In countries across Southeast Asia, poor and marginalized populations face a series of justice gaps due to poor awareness of their rights as well as barriers to accessing the complex, formalistic, slow, and expensive legal mechanisms to enforce those rights.
From 2013-2017, Asia Justice and Rights and the Papuan Women’s Working Group, a network of local organizations, conducted participatory action research involving 170 indigenous Papuan women to document the experiences of violence against indigenous women.
In an era of rapid change and increasing mistrust in institutions, open data and the surrounding communities that use it, are working to shift norms and culture to create dialogue and collaboration between governments, civil society and the private sector.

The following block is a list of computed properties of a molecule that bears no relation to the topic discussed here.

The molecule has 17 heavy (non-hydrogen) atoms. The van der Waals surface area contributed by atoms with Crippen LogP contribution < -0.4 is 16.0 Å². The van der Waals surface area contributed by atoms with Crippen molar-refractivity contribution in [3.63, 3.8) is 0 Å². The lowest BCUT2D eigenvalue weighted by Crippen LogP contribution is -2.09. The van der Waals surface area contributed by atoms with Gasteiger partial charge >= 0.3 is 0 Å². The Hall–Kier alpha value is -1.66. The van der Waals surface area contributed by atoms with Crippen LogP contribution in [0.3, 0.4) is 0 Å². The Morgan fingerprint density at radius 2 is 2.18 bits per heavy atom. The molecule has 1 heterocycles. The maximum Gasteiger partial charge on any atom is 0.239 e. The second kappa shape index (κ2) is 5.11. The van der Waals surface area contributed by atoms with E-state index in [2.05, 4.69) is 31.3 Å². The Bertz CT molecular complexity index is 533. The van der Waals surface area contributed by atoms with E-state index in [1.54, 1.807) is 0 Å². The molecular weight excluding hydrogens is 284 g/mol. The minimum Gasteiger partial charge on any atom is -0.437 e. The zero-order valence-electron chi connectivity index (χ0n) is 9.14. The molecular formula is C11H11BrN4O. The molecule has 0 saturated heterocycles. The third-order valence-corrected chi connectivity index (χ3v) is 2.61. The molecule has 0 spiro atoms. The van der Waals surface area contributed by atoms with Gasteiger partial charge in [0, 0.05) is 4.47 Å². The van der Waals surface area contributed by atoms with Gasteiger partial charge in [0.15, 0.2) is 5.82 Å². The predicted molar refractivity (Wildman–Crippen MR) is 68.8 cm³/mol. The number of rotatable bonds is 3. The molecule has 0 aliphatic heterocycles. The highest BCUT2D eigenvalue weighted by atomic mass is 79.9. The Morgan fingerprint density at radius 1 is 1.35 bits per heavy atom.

The project seeks to document the gaps and the challenges faced by women-led businesses, as well as the social and financing impact, if any, that various actors are able to create through Gender Lens Investing, i.
Despite several decades of impressive economic growth, the South and Southeast Asia region continues to be marred by ethnic conflicts, sectarian violence, and the entrenched impunity of security forces for war crimes and sexual violence.